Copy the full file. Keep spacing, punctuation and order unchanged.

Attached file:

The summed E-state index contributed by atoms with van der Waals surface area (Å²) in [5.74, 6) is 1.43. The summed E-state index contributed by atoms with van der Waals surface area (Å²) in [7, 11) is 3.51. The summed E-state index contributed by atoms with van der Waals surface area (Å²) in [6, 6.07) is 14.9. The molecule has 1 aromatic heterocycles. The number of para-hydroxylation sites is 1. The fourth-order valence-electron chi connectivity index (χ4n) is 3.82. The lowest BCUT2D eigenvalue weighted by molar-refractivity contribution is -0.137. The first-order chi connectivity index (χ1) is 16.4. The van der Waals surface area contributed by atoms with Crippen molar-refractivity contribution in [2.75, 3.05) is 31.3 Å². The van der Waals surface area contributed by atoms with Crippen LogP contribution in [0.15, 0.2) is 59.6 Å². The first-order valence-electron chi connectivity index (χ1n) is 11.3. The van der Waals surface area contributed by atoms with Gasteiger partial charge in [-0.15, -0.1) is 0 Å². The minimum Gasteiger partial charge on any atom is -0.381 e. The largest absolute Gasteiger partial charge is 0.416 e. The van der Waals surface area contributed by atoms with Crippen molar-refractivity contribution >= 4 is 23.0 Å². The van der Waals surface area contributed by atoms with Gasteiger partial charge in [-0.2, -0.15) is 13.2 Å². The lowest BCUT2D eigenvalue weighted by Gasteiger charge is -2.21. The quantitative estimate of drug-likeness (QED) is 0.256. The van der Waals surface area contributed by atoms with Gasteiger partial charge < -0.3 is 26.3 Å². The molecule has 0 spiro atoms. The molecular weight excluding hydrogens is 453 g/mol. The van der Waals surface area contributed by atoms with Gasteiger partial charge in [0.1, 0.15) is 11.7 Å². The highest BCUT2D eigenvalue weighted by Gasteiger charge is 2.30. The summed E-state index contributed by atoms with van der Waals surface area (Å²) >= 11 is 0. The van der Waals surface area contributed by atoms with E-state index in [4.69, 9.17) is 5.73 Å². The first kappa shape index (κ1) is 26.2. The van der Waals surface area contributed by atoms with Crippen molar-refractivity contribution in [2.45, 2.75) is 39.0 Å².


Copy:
The summed E-state index contributed by atoms with van der Waals surface area (Å²) in [5.74, 6) is 1.43. The summed E-state index contributed by atoms with van der Waals surface area (Å²) in [7, 11) is 3.51. The summed E-state index contributed by atoms with van der Waals surface area (Å²) in [6, 6.07) is 14.9. The molecule has 1 aromatic heterocycles. The number of para-hydroxylation sites is 1. The fourth-order valence-electron chi connectivity index (χ4n) is 3.82. The lowest BCUT2D eigenvalue weighted by molar-refractivity contribution is -0.137. The first-order chi connectivity index (χ1) is 16.4. The van der Waals surface area contributed by atoms with Crippen molar-refractivity contribution in [2.75, 3.05) is 31.3 Å². The van der Waals surface area contributed by atoms with Crippen LogP contribution in [0.15, 0.2) is 59.6 Å². The first-order valence-electron chi connectivity index (χ1n) is 11.3. The van der Waals surface area contributed by atoms with Gasteiger partial charge in [-0.15, -0.1) is 0 Å². The minimum Gasteiger partial charge on any atom is -0.381 e. The largest absolute Gasteiger partial charge is 0.416 e. The van der Waals surface area contributed by atoms with Crippen molar-refractivity contribution >= 4 is 23.0 Å². The van der Waals surface area contributed by atoms with Gasteiger partial charge in [-0.2, -0.15) is 13.2 Å². The lowest BCUT2D eigenvalue weighted by Gasteiger charge is -2.21. The quantitative estimate of drug-likeness (QED) is 0.256. The van der Waals surface area contributed by atoms with Gasteiger partial charge < -0.3 is 26.3 Å². The molecule has 0 spiro atoms. The molecular weight excluding hydrogens is 453 g/mol. The van der Waals surface area contributed by atoms with Gasteiger partial charge in [0.1, 0.15) is 11.7 Å². The highest BCUT2D eigenvalue weighted by Gasteiger charge is 2.30. The summed E-state index contributed by atoms with van der Waals surface area (Å²) >= 11 is 0. The van der Waals surface area contributed by atoms with E-state index in [4.69, 9.17) is 5.73 Å². The first kappa shape index (κ1) is 26.2. The van der Waals surface area contributed by atoms with Crippen molar-refractivity contribution in [2.45, 2.75) is 39.0 Å².